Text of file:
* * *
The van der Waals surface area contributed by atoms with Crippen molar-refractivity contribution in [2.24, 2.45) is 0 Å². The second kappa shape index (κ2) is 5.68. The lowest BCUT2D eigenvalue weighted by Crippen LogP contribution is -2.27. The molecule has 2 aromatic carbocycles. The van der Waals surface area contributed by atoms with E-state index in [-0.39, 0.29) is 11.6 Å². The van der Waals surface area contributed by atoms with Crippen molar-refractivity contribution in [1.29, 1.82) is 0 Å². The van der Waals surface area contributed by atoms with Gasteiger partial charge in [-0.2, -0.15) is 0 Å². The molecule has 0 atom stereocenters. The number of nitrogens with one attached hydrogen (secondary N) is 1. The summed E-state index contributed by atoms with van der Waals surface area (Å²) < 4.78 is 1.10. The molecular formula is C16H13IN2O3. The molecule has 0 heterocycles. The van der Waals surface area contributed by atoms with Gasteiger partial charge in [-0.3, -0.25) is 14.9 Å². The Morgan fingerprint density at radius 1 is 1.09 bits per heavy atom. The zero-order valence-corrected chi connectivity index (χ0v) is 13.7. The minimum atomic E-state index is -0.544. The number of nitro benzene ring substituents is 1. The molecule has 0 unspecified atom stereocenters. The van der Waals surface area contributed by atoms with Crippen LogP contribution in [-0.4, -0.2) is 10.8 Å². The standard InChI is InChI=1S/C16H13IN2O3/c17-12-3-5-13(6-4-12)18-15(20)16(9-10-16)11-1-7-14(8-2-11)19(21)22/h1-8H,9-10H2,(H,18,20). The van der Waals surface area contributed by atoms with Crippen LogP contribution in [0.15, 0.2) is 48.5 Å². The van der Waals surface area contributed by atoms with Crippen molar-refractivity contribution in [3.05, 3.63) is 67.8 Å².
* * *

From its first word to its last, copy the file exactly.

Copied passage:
The van der Waals surface area contributed by atoms with Crippen molar-refractivity contribution in [2.24, 2.45) is 0 Å². The second kappa shape index (κ2) is 5.68. The lowest BCUT2D eigenvalue weighted by Crippen LogP contribution is -2.27. The molecule has 2 aromatic carbocycles. The van der Waals surface area contributed by atoms with E-state index in [-0.39, 0.29) is 11.6 Å². The van der Waals surface area contributed by atoms with Crippen molar-refractivity contribution in [1.29, 1.82) is 0 Å². The van der Waals surface area contributed by atoms with Gasteiger partial charge in [-0.2, -0.15) is 0 Å². The molecule has 0 atom stereocenters. The number of nitrogens with one attached hydrogen (secondary N) is 1. The summed E-state index contributed by atoms with van der Waals surface area (Å²) < 4.78 is 1.10. The molecular formula is C16H13IN2O3. The molecule has 0 heterocycles. The van der Waals surface area contributed by atoms with Gasteiger partial charge in [-0.3, -0.25) is 14.9 Å². The Morgan fingerprint density at radius 1 is 1.09 bits per heavy atom. The zero-order valence-corrected chi connectivity index (χ0v) is 13.7. The minimum atomic E-state index is -0.544. The number of nitro benzene ring substituents is 1. The molecule has 0 unspecified atom stereocenters. The van der Waals surface area contributed by atoms with Crippen LogP contribution in [-0.4, -0.2) is 10.8 Å². The standard InChI is InChI=1S/C16H13IN2O3/c17-12-3-5-13(6-4-12)18-15(20)16(9-10-16)11-1-7-14(8-2-11)19(21)22/h1-8H,9-10H2,(H,18,20). The van der Waals surface area contributed by atoms with Crippen LogP contribution in [0.15, 0.2) is 48.5 Å². The van der Waals surface area contributed by atoms with Crippen molar-refractivity contribution in [3.05, 3.63) is 67.8 Å².